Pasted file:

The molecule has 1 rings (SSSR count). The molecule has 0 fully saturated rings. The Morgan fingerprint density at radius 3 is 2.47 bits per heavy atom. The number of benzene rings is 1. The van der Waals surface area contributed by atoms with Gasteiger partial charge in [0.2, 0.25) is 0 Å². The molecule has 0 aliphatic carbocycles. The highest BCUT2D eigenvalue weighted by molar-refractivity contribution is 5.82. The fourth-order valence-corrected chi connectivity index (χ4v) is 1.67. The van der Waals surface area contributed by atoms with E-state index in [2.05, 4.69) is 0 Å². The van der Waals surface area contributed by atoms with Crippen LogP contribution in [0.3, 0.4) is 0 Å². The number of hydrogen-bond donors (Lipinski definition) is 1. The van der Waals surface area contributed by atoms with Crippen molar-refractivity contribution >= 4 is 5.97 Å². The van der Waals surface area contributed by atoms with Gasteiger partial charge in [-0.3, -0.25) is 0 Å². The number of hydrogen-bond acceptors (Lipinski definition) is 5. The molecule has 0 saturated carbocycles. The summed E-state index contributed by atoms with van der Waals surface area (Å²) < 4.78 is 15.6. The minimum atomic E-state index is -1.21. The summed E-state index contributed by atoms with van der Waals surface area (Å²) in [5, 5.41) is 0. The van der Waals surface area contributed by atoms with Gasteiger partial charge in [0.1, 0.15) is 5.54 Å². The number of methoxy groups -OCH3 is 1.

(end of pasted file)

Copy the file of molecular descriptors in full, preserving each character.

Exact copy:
The molecule has 1 rings (SSSR count). The molecule has 0 fully saturated rings. The Morgan fingerprint density at radius 3 is 2.47 bits per heavy atom. The number of benzene rings is 1. The van der Waals surface area contributed by atoms with Gasteiger partial charge in [0.2, 0.25) is 0 Å². The molecule has 0 aliphatic carbocycles. The highest BCUT2D eigenvalue weighted by molar-refractivity contribution is 5.82. The fourth-order valence-corrected chi connectivity index (χ4v) is 1.67. The van der Waals surface area contributed by atoms with E-state index in [2.05, 4.69) is 0 Å². The van der Waals surface area contributed by atoms with Crippen LogP contribution in [0.3, 0.4) is 0 Å². The number of hydrogen-bond donors (Lipinski definition) is 1. The van der Waals surface area contributed by atoms with Crippen molar-refractivity contribution >= 4 is 5.97 Å². The van der Waals surface area contributed by atoms with Gasteiger partial charge in [-0.3, -0.25) is 0 Å². The number of hydrogen-bond acceptors (Lipinski definition) is 5. The molecule has 0 saturated carbocycles. The summed E-state index contributed by atoms with van der Waals surface area (Å²) < 4.78 is 15.6. The minimum atomic E-state index is -1.21. The summed E-state index contributed by atoms with van der Waals surface area (Å²) in [5, 5.41) is 0. The van der Waals surface area contributed by atoms with Gasteiger partial charge in [0.1, 0.15) is 5.54 Å². The number of methoxy groups -OCH3 is 1.